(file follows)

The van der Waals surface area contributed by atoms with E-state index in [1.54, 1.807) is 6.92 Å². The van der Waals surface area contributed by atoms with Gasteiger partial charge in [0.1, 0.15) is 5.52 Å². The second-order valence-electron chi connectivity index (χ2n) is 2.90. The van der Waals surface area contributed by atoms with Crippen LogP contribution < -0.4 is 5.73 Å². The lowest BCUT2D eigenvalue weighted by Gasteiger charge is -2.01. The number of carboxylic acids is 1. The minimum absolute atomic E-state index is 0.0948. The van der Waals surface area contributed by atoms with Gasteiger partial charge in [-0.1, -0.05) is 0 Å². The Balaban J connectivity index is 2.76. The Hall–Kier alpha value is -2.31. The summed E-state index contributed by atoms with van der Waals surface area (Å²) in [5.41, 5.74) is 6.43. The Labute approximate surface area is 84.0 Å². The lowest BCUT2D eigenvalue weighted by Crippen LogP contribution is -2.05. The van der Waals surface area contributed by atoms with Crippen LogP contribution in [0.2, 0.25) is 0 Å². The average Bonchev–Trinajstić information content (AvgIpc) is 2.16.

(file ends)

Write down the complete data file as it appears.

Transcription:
The van der Waals surface area contributed by atoms with E-state index in [1.54, 1.807) is 6.92 Å². The van der Waals surface area contributed by atoms with Gasteiger partial charge in [0.1, 0.15) is 5.52 Å². The second-order valence-electron chi connectivity index (χ2n) is 2.90. The van der Waals surface area contributed by atoms with Crippen LogP contribution < -0.4 is 5.73 Å². The lowest BCUT2D eigenvalue weighted by Gasteiger charge is -2.01. The number of carboxylic acids is 1. The minimum absolute atomic E-state index is 0.0948. The van der Waals surface area contributed by atoms with Gasteiger partial charge in [-0.1, -0.05) is 0 Å². The Balaban J connectivity index is 2.76. The Hall–Kier alpha value is -2.31. The summed E-state index contributed by atoms with van der Waals surface area (Å²) in [5.41, 5.74) is 6.43. The Labute approximate surface area is 84.0 Å². The lowest BCUT2D eigenvalue weighted by Crippen LogP contribution is -2.05. The van der Waals surface area contributed by atoms with Crippen LogP contribution in [0.2, 0.25) is 0 Å². The average Bonchev–Trinajstić information content (AvgIpc) is 2.16.